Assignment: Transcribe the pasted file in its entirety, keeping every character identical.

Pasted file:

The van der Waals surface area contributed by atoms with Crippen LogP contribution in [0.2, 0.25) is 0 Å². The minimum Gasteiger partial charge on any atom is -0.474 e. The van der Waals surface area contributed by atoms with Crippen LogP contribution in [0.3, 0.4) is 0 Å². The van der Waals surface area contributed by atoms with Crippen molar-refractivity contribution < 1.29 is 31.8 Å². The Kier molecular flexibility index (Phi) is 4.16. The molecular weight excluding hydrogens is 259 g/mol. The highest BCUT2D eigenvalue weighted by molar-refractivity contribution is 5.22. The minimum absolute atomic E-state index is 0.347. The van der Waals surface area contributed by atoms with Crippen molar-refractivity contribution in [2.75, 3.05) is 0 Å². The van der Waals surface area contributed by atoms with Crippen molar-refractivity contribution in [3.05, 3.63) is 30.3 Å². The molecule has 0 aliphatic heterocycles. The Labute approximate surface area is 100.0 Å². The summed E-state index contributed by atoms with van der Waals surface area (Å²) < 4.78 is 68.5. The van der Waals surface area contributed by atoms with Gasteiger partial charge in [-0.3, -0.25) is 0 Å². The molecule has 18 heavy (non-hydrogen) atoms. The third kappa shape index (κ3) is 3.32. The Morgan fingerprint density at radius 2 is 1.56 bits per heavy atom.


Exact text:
The van der Waals surface area contributed by atoms with Crippen LogP contribution in [0.2, 0.25) is 0 Å². The minimum Gasteiger partial charge on any atom is -0.474 e. The van der Waals surface area contributed by atoms with Crippen LogP contribution in [0.3, 0.4) is 0 Å². The van der Waals surface area contributed by atoms with Crippen molar-refractivity contribution < 1.29 is 31.8 Å². The Kier molecular flexibility index (Phi) is 4.16. The molecular weight excluding hydrogens is 259 g/mol. The highest BCUT2D eigenvalue weighted by molar-refractivity contribution is 5.22. The minimum absolute atomic E-state index is 0.347. The van der Waals surface area contributed by atoms with Crippen molar-refractivity contribution in [2.75, 3.05) is 0 Å². The van der Waals surface area contributed by atoms with Crippen molar-refractivity contribution in [3.05, 3.63) is 30.3 Å². The molecule has 0 aliphatic heterocycles. The Labute approximate surface area is 100.0 Å². The summed E-state index contributed by atoms with van der Waals surface area (Å²) < 4.78 is 68.5. The van der Waals surface area contributed by atoms with Gasteiger partial charge in [-0.3, -0.25) is 0 Å². The molecule has 18 heavy (non-hydrogen) atoms. The third kappa shape index (κ3) is 3.32. The Morgan fingerprint density at radius 2 is 1.56 bits per heavy atom.